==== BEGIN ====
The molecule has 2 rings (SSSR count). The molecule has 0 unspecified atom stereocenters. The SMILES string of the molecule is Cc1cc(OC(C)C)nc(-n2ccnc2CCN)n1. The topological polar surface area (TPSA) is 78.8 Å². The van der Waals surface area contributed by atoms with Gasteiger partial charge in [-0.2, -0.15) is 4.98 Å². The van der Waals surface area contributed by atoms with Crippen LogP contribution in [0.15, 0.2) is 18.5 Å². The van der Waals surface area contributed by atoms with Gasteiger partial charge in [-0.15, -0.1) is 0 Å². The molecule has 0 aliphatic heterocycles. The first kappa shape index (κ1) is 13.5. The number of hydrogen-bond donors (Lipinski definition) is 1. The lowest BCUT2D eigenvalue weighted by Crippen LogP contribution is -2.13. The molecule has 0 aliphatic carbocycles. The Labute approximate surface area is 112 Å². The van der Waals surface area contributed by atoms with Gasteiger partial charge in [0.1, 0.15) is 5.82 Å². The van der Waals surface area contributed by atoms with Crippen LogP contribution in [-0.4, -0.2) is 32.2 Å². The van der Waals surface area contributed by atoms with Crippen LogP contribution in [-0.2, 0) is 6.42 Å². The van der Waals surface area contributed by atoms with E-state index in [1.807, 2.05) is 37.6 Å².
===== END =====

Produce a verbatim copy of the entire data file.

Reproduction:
The molecule has 2 rings (SSSR count). The molecule has 0 unspecified atom stereocenters. The SMILES string of the molecule is Cc1cc(OC(C)C)nc(-n2ccnc2CCN)n1. The topological polar surface area (TPSA) is 78.8 Å². The van der Waals surface area contributed by atoms with Gasteiger partial charge in [-0.2, -0.15) is 4.98 Å². The van der Waals surface area contributed by atoms with Crippen LogP contribution in [0.15, 0.2) is 18.5 Å². The van der Waals surface area contributed by atoms with Gasteiger partial charge in [-0.15, -0.1) is 0 Å². The molecule has 0 aliphatic heterocycles. The first kappa shape index (κ1) is 13.5. The number of hydrogen-bond donors (Lipinski definition) is 1. The lowest BCUT2D eigenvalue weighted by Crippen LogP contribution is -2.13. The molecule has 0 aliphatic carbocycles. The Labute approximate surface area is 112 Å². The van der Waals surface area contributed by atoms with Gasteiger partial charge in [0.1, 0.15) is 5.82 Å². The van der Waals surface area contributed by atoms with Crippen LogP contribution in [-0.4, -0.2) is 32.2 Å². The van der Waals surface area contributed by atoms with Crippen LogP contribution in [-0.2, 0) is 6.42 Å². The van der Waals surface area contributed by atoms with E-state index in [1.807, 2.05) is 37.6 Å².